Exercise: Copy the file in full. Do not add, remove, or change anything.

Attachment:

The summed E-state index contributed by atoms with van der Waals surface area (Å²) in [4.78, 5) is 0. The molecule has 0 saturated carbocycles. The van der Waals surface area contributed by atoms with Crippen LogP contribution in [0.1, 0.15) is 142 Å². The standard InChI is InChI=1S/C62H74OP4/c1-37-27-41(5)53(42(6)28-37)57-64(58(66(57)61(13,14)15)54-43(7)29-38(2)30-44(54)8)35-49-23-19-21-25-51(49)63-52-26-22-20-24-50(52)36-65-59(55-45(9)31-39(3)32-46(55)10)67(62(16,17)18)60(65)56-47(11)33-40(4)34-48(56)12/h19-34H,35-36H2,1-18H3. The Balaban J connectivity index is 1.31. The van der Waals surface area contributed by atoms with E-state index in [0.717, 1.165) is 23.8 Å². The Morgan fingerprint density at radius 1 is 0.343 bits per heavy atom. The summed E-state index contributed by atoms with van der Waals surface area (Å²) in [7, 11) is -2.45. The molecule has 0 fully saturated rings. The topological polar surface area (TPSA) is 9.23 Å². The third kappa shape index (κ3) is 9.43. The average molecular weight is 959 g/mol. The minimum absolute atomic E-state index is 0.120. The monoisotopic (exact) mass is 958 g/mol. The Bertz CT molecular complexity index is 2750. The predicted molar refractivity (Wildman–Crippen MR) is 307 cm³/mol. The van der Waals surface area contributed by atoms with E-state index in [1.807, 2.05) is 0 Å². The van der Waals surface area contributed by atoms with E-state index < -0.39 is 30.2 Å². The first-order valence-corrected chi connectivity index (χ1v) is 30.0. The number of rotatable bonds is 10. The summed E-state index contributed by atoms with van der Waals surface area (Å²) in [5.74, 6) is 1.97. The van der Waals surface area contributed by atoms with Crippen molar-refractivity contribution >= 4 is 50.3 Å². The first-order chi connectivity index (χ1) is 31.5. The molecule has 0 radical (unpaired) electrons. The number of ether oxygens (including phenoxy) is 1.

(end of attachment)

The summed E-state index contributed by atoms with van der Waals surface area (Å²) in [4.78, 5) is 0. The molecule has 0 saturated carbocycles. The van der Waals surface area contributed by atoms with Crippen LogP contribution in [0.1, 0.15) is 142 Å². The standard InChI is InChI=1S/C62H74OP4/c1-37-27-41(5)53(42(6)28-37)57-64(58(66(57)61(13,14)15)54-43(7)29-38(2)30-44(54)8)35-49-23-19-21-25-51(49)63-52-26-22-20-24-50(52)36-65-59(55-45(9)31-39(3)32-46(55)10)67(62(16,17)18)60(65)56-47(11)33-40(4)34-48(56)12/h19-34H,35-36H2,1-18H3. The Balaban J connectivity index is 1.31. The van der Waals surface area contributed by atoms with E-state index in [0.717, 1.165) is 23.8 Å². The Morgan fingerprint density at radius 1 is 0.343 bits per heavy atom. The summed E-state index contributed by atoms with van der Waals surface area (Å²) in [7, 11) is -2.45. The molecule has 0 fully saturated rings. The topological polar surface area (TPSA) is 9.23 Å². The third kappa shape index (κ3) is 9.43. The average molecular weight is 959 g/mol. The minimum absolute atomic E-state index is 0.120. The monoisotopic (exact) mass is 958 g/mol. The Bertz CT molecular complexity index is 2750. The predicted molar refractivity (Wildman–Crippen MR) is 307 cm³/mol. The van der Waals surface area contributed by atoms with E-state index in [1.807, 2.05) is 0 Å². The van der Waals surface area contributed by atoms with E-state index < -0.39 is 30.2 Å². The first-order valence-corrected chi connectivity index (χ1v) is 30.0. The number of rotatable bonds is 10. The summed E-state index contributed by atoms with van der Waals surface area (Å²) in [5.74, 6) is 1.97. The van der Waals surface area contributed by atoms with Crippen molar-refractivity contribution >= 4 is 50.3 Å². The first-order chi connectivity index (χ1) is 31.5. The molecule has 0 radical (unpaired) electrons. The number of ether oxygens (including phenoxy) is 1.